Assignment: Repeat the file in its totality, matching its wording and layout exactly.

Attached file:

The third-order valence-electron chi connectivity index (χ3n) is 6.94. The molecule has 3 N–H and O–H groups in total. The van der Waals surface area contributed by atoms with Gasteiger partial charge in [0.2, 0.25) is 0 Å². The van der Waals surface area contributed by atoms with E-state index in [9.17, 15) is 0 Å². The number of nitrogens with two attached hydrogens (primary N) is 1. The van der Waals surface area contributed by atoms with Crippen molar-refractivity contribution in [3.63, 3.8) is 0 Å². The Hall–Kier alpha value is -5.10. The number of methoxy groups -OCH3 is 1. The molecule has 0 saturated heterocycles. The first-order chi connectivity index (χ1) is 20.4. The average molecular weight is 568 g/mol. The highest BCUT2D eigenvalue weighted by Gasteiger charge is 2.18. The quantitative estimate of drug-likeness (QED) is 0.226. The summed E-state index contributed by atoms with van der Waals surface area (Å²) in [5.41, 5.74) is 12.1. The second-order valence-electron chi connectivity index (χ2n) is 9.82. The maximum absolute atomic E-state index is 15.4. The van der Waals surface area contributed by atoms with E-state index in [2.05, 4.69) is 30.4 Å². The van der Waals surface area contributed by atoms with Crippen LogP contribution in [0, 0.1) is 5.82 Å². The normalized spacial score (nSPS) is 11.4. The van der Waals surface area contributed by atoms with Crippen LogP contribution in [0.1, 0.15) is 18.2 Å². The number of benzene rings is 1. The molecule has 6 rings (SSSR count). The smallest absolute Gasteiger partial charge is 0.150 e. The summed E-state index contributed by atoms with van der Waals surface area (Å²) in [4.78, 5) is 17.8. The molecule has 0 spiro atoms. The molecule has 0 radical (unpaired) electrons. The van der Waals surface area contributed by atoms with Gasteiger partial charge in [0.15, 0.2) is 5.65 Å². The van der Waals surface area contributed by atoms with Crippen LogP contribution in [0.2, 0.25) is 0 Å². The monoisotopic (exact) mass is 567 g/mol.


The third-order valence-electron chi connectivity index (χ3n) is 6.94. The molecule has 3 N–H and O–H groups in total. The van der Waals surface area contributed by atoms with Gasteiger partial charge in [0.2, 0.25) is 0 Å². The van der Waals surface area contributed by atoms with E-state index in [9.17, 15) is 0 Å². The number of nitrogens with two attached hydrogens (primary N) is 1. The van der Waals surface area contributed by atoms with Crippen molar-refractivity contribution in [3.63, 3.8) is 0 Å². The Hall–Kier alpha value is -5.10. The number of methoxy groups -OCH3 is 1. The molecule has 0 saturated heterocycles. The first-order chi connectivity index (χ1) is 20.4. The average molecular weight is 568 g/mol. The highest BCUT2D eigenvalue weighted by Gasteiger charge is 2.18. The quantitative estimate of drug-likeness (QED) is 0.226. The summed E-state index contributed by atoms with van der Waals surface area (Å²) in [5.41, 5.74) is 12.1. The second-order valence-electron chi connectivity index (χ2n) is 9.82. The maximum absolute atomic E-state index is 15.4. The van der Waals surface area contributed by atoms with E-state index in [2.05, 4.69) is 30.4 Å². The van der Waals surface area contributed by atoms with Crippen LogP contribution in [0, 0.1) is 5.82 Å². The normalized spacial score (nSPS) is 11.4. The van der Waals surface area contributed by atoms with Crippen LogP contribution in [0.1, 0.15) is 18.2 Å². The number of benzene rings is 1. The molecule has 6 rings (SSSR count). The smallest absolute Gasteiger partial charge is 0.150 e. The summed E-state index contributed by atoms with van der Waals surface area (Å²) in [4.78, 5) is 17.8. The molecule has 0 spiro atoms. The molecule has 0 radical (unpaired) electrons. The van der Waals surface area contributed by atoms with Gasteiger partial charge in [0.15, 0.2) is 5.65 Å². The van der Waals surface area contributed by atoms with Crippen LogP contribution in [0.2, 0.25) is 0 Å². The monoisotopic (exact) mass is 567 g/mol.